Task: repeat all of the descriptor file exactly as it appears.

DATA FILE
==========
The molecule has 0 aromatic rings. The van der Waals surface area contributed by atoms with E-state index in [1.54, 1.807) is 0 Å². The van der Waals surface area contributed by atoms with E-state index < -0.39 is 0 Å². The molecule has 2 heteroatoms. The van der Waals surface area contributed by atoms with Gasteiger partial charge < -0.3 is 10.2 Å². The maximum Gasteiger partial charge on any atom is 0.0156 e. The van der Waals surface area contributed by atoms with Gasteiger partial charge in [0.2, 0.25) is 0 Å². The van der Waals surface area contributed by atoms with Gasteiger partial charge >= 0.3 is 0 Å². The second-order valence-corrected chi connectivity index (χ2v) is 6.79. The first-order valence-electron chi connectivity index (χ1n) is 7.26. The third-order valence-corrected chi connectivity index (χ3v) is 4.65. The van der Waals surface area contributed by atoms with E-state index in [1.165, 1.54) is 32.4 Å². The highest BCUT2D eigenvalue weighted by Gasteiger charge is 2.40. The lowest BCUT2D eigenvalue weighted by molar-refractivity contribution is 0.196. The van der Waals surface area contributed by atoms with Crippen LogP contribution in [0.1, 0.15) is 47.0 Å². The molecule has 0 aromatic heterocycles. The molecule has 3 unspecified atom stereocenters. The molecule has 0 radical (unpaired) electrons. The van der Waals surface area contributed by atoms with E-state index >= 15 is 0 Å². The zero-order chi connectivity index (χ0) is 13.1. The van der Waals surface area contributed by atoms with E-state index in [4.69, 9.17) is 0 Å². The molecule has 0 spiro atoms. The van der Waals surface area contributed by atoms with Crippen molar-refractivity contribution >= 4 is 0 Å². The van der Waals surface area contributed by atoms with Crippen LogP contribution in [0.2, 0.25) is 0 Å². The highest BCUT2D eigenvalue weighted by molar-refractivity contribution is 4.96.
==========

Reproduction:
The molecule has 0 aromatic rings. The van der Waals surface area contributed by atoms with E-state index in [1.54, 1.807) is 0 Å². The van der Waals surface area contributed by atoms with E-state index < -0.39 is 0 Å². The molecule has 2 heteroatoms. The van der Waals surface area contributed by atoms with Gasteiger partial charge < -0.3 is 10.2 Å². The maximum Gasteiger partial charge on any atom is 0.0156 e. The van der Waals surface area contributed by atoms with Gasteiger partial charge in [0.2, 0.25) is 0 Å². The van der Waals surface area contributed by atoms with Gasteiger partial charge >= 0.3 is 0 Å². The second-order valence-corrected chi connectivity index (χ2v) is 6.79. The first-order valence-electron chi connectivity index (χ1n) is 7.26. The third-order valence-corrected chi connectivity index (χ3v) is 4.65. The van der Waals surface area contributed by atoms with E-state index in [1.165, 1.54) is 32.4 Å². The highest BCUT2D eigenvalue weighted by Gasteiger charge is 2.40. The lowest BCUT2D eigenvalue weighted by molar-refractivity contribution is 0.196. The van der Waals surface area contributed by atoms with Crippen LogP contribution in [0.1, 0.15) is 47.0 Å². The molecule has 0 aromatic heterocycles. The molecule has 3 unspecified atom stereocenters. The molecule has 0 radical (unpaired) electrons. The van der Waals surface area contributed by atoms with E-state index >= 15 is 0 Å². The zero-order chi connectivity index (χ0) is 13.1. The van der Waals surface area contributed by atoms with E-state index in [4.69, 9.17) is 0 Å². The molecule has 0 spiro atoms. The van der Waals surface area contributed by atoms with Crippen molar-refractivity contribution >= 4 is 0 Å². The van der Waals surface area contributed by atoms with Crippen LogP contribution in [0.2, 0.25) is 0 Å². The highest BCUT2D eigenvalue weighted by molar-refractivity contribution is 4.96.